As well as the wonderful selection of fungi I posted yesterday, my foray with friends to the Coed Ty Rhiw woodland also produced a few small critters – easy to spot when your eyes are focused downward, searching the ground and around trees and rotten logs for fungi. Here are just a few that we found …
Pill millipede (Glomeris marginata). Like the pill woodlouse, these little creatures can roll into a ball when threatened, and live in damp places below stones and logs or in leaf litter.
The White-legged snake millipede (Tachypodoiulus niger) also prefers a moist habitat, under rocks or logs or the bark of trees, and curls up when feeling vulnerable.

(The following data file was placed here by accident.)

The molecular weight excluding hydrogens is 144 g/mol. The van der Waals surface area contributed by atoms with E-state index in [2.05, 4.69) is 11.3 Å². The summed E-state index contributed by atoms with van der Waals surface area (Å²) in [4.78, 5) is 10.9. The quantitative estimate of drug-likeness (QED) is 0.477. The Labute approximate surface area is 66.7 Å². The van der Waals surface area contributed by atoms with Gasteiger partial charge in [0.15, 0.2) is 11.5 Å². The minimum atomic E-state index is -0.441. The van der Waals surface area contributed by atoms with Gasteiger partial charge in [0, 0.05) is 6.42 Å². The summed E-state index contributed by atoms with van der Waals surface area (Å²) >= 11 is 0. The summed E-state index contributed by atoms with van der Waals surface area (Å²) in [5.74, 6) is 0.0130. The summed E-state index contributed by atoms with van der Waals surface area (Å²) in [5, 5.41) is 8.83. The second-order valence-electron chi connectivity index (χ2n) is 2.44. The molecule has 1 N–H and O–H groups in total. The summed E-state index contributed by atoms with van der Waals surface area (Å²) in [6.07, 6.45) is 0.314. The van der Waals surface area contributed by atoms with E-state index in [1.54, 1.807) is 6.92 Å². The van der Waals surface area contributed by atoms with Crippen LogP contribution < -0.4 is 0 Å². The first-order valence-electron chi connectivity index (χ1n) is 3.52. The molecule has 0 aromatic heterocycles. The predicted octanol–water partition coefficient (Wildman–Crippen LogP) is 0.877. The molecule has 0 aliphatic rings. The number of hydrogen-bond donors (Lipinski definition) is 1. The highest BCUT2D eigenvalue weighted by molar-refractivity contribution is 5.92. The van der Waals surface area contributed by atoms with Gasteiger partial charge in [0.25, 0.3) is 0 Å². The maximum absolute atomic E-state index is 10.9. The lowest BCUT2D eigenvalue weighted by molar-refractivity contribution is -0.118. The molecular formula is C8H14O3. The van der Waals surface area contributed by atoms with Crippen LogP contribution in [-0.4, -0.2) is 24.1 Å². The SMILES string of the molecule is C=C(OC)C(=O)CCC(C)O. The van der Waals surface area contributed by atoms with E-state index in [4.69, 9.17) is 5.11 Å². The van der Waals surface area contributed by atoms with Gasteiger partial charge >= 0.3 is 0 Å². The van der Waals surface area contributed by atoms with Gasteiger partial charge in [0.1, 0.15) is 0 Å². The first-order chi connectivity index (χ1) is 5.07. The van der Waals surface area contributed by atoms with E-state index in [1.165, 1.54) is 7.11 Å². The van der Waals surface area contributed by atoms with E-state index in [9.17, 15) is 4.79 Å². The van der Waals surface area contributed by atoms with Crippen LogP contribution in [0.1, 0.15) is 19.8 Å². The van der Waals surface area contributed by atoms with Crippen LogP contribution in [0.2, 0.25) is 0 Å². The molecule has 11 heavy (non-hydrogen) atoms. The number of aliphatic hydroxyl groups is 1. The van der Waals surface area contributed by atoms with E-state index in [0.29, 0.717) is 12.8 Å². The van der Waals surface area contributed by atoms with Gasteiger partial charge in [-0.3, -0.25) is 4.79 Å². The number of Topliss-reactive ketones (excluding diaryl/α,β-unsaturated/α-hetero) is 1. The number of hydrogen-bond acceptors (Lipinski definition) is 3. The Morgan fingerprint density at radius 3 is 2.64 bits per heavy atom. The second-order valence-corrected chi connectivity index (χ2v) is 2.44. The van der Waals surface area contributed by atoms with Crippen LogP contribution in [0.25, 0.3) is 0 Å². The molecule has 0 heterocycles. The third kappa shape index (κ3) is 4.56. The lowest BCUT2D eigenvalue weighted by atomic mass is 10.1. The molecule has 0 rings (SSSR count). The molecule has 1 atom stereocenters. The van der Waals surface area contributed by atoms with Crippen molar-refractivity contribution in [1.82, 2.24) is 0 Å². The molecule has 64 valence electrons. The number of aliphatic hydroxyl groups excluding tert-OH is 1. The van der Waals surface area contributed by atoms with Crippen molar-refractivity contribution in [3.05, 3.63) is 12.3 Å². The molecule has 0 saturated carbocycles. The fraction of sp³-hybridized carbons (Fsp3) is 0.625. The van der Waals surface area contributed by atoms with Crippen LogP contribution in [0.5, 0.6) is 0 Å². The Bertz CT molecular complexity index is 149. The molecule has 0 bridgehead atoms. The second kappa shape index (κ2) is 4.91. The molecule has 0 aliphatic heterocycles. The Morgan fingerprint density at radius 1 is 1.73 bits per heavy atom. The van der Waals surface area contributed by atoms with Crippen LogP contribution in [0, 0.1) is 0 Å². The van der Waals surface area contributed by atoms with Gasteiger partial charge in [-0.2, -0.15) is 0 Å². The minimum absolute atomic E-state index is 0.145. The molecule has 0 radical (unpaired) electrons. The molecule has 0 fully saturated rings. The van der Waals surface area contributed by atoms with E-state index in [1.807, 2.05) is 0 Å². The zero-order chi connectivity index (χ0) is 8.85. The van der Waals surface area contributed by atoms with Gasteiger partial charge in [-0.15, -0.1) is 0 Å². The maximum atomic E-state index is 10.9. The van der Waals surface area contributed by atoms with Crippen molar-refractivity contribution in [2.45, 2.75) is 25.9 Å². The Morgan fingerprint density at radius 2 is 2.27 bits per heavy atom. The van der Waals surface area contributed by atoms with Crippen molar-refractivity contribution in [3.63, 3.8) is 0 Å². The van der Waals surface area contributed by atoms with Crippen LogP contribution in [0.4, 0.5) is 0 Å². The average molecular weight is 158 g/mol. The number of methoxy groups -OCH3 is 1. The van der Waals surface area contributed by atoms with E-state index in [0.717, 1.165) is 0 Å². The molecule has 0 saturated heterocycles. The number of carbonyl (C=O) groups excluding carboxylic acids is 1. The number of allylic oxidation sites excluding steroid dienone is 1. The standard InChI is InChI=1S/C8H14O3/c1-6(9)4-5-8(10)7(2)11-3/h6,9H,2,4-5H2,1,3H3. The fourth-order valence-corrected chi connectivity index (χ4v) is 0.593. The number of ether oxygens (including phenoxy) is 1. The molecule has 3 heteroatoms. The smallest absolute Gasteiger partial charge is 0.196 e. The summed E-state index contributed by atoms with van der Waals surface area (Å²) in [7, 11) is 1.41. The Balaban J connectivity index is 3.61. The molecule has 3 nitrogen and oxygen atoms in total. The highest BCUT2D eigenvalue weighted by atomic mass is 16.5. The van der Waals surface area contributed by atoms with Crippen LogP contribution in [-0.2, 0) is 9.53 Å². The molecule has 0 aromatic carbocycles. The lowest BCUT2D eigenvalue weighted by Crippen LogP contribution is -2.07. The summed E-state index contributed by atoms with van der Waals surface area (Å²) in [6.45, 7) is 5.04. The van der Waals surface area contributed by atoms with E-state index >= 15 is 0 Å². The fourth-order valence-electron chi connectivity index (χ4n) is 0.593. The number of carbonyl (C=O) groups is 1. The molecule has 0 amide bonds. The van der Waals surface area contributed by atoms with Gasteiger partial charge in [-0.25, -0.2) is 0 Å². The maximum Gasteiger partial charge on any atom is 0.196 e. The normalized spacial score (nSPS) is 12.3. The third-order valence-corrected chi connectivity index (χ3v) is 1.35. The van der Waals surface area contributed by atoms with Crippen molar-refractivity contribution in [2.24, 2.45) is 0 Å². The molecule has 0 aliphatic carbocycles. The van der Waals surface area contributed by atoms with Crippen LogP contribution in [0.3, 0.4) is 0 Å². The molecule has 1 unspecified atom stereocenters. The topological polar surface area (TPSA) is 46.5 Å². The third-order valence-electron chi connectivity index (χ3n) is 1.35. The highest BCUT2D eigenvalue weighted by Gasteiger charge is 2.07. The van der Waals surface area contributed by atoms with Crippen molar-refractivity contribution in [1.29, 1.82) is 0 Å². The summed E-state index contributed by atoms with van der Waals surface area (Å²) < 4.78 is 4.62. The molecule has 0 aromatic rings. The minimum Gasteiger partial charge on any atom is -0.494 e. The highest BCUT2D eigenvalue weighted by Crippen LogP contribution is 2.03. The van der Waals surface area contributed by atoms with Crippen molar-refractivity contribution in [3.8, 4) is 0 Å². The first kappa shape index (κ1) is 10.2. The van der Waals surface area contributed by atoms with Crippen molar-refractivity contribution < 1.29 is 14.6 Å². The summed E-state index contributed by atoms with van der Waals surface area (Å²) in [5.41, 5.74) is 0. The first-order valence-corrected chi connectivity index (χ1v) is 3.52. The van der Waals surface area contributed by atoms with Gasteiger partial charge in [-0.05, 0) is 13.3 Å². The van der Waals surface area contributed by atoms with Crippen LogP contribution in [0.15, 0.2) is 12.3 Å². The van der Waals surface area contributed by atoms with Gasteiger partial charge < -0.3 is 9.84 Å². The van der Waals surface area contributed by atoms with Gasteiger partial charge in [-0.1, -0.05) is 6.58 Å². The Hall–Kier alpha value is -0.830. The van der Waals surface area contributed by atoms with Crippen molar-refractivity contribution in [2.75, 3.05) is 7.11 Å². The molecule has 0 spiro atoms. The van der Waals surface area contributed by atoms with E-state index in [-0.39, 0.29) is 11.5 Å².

Garden bumblebee queen (Bombus hortorum), newly emerged from hibernation. She has the distinction of having the longest tongue of all British bumblebee species, which means she’s essential for agriculture, for pollinating flowers of the pea, bean and clover families.
Gymnochaeta viridis, a bright metallic-green fly with prominent bristles on its thorax and abdomen that is mostly seen in woodlands in the springtime.